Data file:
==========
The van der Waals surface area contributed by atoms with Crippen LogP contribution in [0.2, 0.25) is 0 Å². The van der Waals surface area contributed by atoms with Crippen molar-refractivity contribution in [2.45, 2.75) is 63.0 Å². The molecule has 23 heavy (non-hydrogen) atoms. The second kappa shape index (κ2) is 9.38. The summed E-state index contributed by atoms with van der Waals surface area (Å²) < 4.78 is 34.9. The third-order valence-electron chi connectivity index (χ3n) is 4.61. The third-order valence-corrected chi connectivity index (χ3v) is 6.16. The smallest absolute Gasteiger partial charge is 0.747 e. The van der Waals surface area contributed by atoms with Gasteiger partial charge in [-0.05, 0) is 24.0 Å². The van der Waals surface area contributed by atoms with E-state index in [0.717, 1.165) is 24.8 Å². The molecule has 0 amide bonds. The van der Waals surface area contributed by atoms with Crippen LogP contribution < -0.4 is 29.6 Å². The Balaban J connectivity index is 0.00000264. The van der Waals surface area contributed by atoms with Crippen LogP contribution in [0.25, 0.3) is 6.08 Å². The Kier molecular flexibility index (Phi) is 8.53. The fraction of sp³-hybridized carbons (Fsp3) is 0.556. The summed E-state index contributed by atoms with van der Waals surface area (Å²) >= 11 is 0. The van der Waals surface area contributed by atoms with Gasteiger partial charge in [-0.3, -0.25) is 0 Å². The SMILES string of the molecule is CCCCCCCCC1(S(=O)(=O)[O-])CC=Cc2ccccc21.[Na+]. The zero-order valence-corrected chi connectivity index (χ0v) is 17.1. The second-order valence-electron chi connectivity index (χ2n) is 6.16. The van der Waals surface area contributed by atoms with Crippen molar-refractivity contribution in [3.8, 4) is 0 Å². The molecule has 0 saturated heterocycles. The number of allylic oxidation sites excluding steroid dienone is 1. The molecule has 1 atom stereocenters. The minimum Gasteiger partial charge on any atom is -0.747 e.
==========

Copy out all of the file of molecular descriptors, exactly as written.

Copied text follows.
The van der Waals surface area contributed by atoms with Crippen LogP contribution in [0.2, 0.25) is 0 Å². The van der Waals surface area contributed by atoms with Crippen molar-refractivity contribution in [2.45, 2.75) is 63.0 Å². The molecule has 23 heavy (non-hydrogen) atoms. The second kappa shape index (κ2) is 9.38. The summed E-state index contributed by atoms with van der Waals surface area (Å²) < 4.78 is 34.9. The third-order valence-electron chi connectivity index (χ3n) is 4.61. The third-order valence-corrected chi connectivity index (χ3v) is 6.16. The smallest absolute Gasteiger partial charge is 0.747 e. The van der Waals surface area contributed by atoms with Gasteiger partial charge in [-0.05, 0) is 24.0 Å². The van der Waals surface area contributed by atoms with E-state index in [0.717, 1.165) is 24.8 Å². The molecule has 0 amide bonds. The van der Waals surface area contributed by atoms with Crippen LogP contribution < -0.4 is 29.6 Å². The Balaban J connectivity index is 0.00000264. The van der Waals surface area contributed by atoms with Crippen LogP contribution in [0.25, 0.3) is 6.08 Å². The Kier molecular flexibility index (Phi) is 8.53. The fraction of sp³-hybridized carbons (Fsp3) is 0.556. The summed E-state index contributed by atoms with van der Waals surface area (Å²) >= 11 is 0. The van der Waals surface area contributed by atoms with Gasteiger partial charge in [-0.3, -0.25) is 0 Å². The SMILES string of the molecule is CCCCCCCCC1(S(=O)(=O)[O-])CC=Cc2ccccc21.[Na+]. The zero-order valence-corrected chi connectivity index (χ0v) is 17.1. The second-order valence-electron chi connectivity index (χ2n) is 6.16. The van der Waals surface area contributed by atoms with Crippen molar-refractivity contribution in [3.8, 4) is 0 Å². The molecule has 0 saturated heterocycles. The number of allylic oxidation sites excluding steroid dienone is 1. The molecule has 1 atom stereocenters. The minimum Gasteiger partial charge on any atom is -0.747 e.